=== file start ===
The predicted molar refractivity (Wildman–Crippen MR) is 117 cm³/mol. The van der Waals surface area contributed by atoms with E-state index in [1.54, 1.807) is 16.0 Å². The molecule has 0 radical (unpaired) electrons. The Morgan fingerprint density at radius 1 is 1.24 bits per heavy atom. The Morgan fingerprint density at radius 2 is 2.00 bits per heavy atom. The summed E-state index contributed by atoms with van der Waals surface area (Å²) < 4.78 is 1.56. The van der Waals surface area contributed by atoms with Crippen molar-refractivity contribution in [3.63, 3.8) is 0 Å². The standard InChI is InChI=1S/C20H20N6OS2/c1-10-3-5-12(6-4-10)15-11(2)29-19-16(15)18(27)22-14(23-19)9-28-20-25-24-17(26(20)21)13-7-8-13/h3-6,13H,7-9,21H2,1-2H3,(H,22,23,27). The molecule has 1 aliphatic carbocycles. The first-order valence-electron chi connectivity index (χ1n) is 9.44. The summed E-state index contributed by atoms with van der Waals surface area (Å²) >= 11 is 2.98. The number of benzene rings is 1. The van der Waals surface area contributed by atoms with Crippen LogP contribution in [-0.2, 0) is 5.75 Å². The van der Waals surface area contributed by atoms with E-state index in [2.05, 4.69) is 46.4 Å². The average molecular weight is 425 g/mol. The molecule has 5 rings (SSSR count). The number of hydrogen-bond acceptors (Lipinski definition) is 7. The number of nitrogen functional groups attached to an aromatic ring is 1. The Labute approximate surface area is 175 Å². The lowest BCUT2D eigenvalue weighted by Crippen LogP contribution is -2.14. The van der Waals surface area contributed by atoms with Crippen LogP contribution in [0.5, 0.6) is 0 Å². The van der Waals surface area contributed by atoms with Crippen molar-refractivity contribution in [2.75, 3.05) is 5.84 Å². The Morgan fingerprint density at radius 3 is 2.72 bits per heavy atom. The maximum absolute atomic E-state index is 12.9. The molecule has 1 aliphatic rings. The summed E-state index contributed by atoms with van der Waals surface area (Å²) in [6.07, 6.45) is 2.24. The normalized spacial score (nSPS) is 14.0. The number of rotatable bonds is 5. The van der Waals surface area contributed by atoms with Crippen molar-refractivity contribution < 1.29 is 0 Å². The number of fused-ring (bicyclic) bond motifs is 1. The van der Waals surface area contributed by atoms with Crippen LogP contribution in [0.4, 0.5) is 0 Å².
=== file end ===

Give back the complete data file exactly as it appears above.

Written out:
The predicted molar refractivity (Wildman–Crippen MR) is 117 cm³/mol. The van der Waals surface area contributed by atoms with E-state index in [1.54, 1.807) is 16.0 Å². The molecule has 0 radical (unpaired) electrons. The Morgan fingerprint density at radius 1 is 1.24 bits per heavy atom. The Morgan fingerprint density at radius 2 is 2.00 bits per heavy atom. The summed E-state index contributed by atoms with van der Waals surface area (Å²) < 4.78 is 1.56. The van der Waals surface area contributed by atoms with Crippen molar-refractivity contribution in [3.63, 3.8) is 0 Å². The standard InChI is InChI=1S/C20H20N6OS2/c1-10-3-5-12(6-4-10)15-11(2)29-19-16(15)18(27)22-14(23-19)9-28-20-25-24-17(26(20)21)13-7-8-13/h3-6,13H,7-9,21H2,1-2H3,(H,22,23,27). The molecule has 1 aliphatic carbocycles. The first-order valence-electron chi connectivity index (χ1n) is 9.44. The summed E-state index contributed by atoms with van der Waals surface area (Å²) >= 11 is 2.98. The number of benzene rings is 1. The van der Waals surface area contributed by atoms with Crippen LogP contribution in [-0.2, 0) is 5.75 Å². The van der Waals surface area contributed by atoms with E-state index in [2.05, 4.69) is 46.4 Å². The average molecular weight is 425 g/mol. The molecule has 5 rings (SSSR count). The number of hydrogen-bond acceptors (Lipinski definition) is 7. The number of nitrogen functional groups attached to an aromatic ring is 1. The Labute approximate surface area is 175 Å². The lowest BCUT2D eigenvalue weighted by Crippen LogP contribution is -2.14. The van der Waals surface area contributed by atoms with Crippen LogP contribution in [0.5, 0.6) is 0 Å². The van der Waals surface area contributed by atoms with Crippen molar-refractivity contribution in [2.75, 3.05) is 5.84 Å². The Morgan fingerprint density at radius 3 is 2.72 bits per heavy atom. The maximum absolute atomic E-state index is 12.9. The molecule has 1 aliphatic rings. The summed E-state index contributed by atoms with van der Waals surface area (Å²) in [6.07, 6.45) is 2.24. The normalized spacial score (nSPS) is 14.0. The number of rotatable bonds is 5. The van der Waals surface area contributed by atoms with Crippen molar-refractivity contribution < 1.29 is 0 Å². The number of fused-ring (bicyclic) bond motifs is 1. The van der Waals surface area contributed by atoms with Crippen LogP contribution in [0.4, 0.5) is 0 Å².